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Saturday, Apr. 30, 2016

Times Gone By

Friday, April 4, 2008

100 years ago

Living in modern times, there are things that we sometime take for granted -like paved streets, for example. A look at 4th St. in 1910 shows that folks back then didn't have that luxury.
During the past winter owners of personal property in this county have suffered severe losses through thieves. During the night these have made raids on corn cribs, oat bins, hogs and young live stock as well as almost every other species of portable personal property. Some time ago Constables Wheeler and Smyth decided to find the marauders if it took all winter and it did. As a result of their labors Wallace Shook faces an indictment for perjury, while John W. Stubbs, Albert Peters and Roscoe Tiffany face indictments for breaking and entering and grand larceny.

It has been a long chase to get these men in the toils and the officers have been patient and persistent. That the gang is broken up will be a cause of joy to the many sufferers. Statements made by parties implicated will give the best idea of how the gang operated. Roscoe Tiffany made this statement and was substantiated by others:

"On or about February 5th, 1908, Albert Peters, Fred T. Luloff and myself went to the Johnson slaughter yards west of Aurelia, Iowa. We had Peters' team and wagon. I held the team, Peters and Luloff went into the yards, caught a hog, struck it in the head two or three times with an ax in the head, then stuck the hog with a knife and put it in Peters' wagon. Luloff and Peters put the hog into the wagon.

Main St. in 1913 - A look at the Southwest side of Main St. back in 1913. Interesting how people used the sides of buildings to place advertisements.
It was very cold and storming, we had some trouble in getting to Cherokee on account of the snow drifts. We skinned the hog at Luloff's house, threw the skin into the river, cut the hog in two parts, Luloff kept one half and Peters the other half. I make this statement freely of my own accord."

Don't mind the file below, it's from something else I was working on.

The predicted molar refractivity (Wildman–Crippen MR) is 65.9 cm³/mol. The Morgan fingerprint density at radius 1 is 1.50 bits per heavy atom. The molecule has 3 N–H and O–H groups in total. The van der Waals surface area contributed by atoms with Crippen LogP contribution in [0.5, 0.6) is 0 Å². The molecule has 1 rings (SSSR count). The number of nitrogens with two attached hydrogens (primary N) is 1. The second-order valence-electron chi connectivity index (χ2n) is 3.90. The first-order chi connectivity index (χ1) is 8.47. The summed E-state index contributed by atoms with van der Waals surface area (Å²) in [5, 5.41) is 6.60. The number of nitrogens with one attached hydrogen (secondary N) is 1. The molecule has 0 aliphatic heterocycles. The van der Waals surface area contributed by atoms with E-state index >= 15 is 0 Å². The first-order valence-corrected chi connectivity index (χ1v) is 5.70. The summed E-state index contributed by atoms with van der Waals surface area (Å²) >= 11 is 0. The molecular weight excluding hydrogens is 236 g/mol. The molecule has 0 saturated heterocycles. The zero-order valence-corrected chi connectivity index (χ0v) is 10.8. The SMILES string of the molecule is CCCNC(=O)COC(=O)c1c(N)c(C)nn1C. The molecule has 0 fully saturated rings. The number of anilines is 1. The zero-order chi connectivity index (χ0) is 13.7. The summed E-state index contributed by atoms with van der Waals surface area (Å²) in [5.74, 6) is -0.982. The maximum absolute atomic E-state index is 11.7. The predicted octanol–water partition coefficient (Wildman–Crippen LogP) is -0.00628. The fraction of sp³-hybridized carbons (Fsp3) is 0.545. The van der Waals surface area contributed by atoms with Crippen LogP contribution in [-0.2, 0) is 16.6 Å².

H. E. Johnson, of Aurelia, who had suffered repeatedly, tells this story of how Stubbs was captured and gives inkling of the diversity of the stealing:

"I went with Smyth, Wheeler and Lockin on the night of March 10, 1908, at about 9:30 p.m. to my slaughter house and pass just west of Aurelia.

Street scene - Looking north from Maple St. onto 2nd St. showing what the buildings that are currently home to Natural Health Solutions, Carey's Café and the Chronicle Times looked like back in 1912.
A short time after we got there, two men drove a two horse light wagon to my pens and tied the team up on the outside of the yards. All four of us were in hiding in the receiving pen. They got over the fence, opened the gates and came to the receiving pen where we were hiding. Stubbs opened the door of the receiving pen. It was fastened with an iron hook on the outside. Stubbs opened the door and on seeing us said, "O my God the stuff is off." On seeing us the men ran off, we went after them. Johnson shot two or three times at Stubbs before he would stop and hold up his hands. Smyth and myself brought Stubbs Aurelia. Wheeler and Lockin drove the team to Aurelia. I found in the wagon two dead hogs, my property, also one pair of old shoes, a part of a single harness, a summer buggy lap robe, a buggy whip, two pairs of ladies rubber shoes, and a butcher knife used for skinning purposes. This was in the front part of the wagon and was claimed next day by George Stubbs a brother of John W. Stubbs. There were also some sacks in the wagon, and Stubbs had one or more sacks in his hand at the time he came into the yards. The men were there for the purpose of stealing and I did not give them any permission to enter onto my property. I did not know them prior to that time."

The charge of perjury against Shook is based on the fact that at a hearing when he was defending a charge of larceny in staling a canvas stack cover from Leslie Hayward he swore that he knew nothing about how a part of the cover came to be on his bed.

75 years ago

Our present day problems of depression and the methods suggested for remedying conditions present little that is new but are largely a rehashing of what was written into history hundreds of years ago, declared N. L. Stiles in a talk before the Rotary luncheon Monday.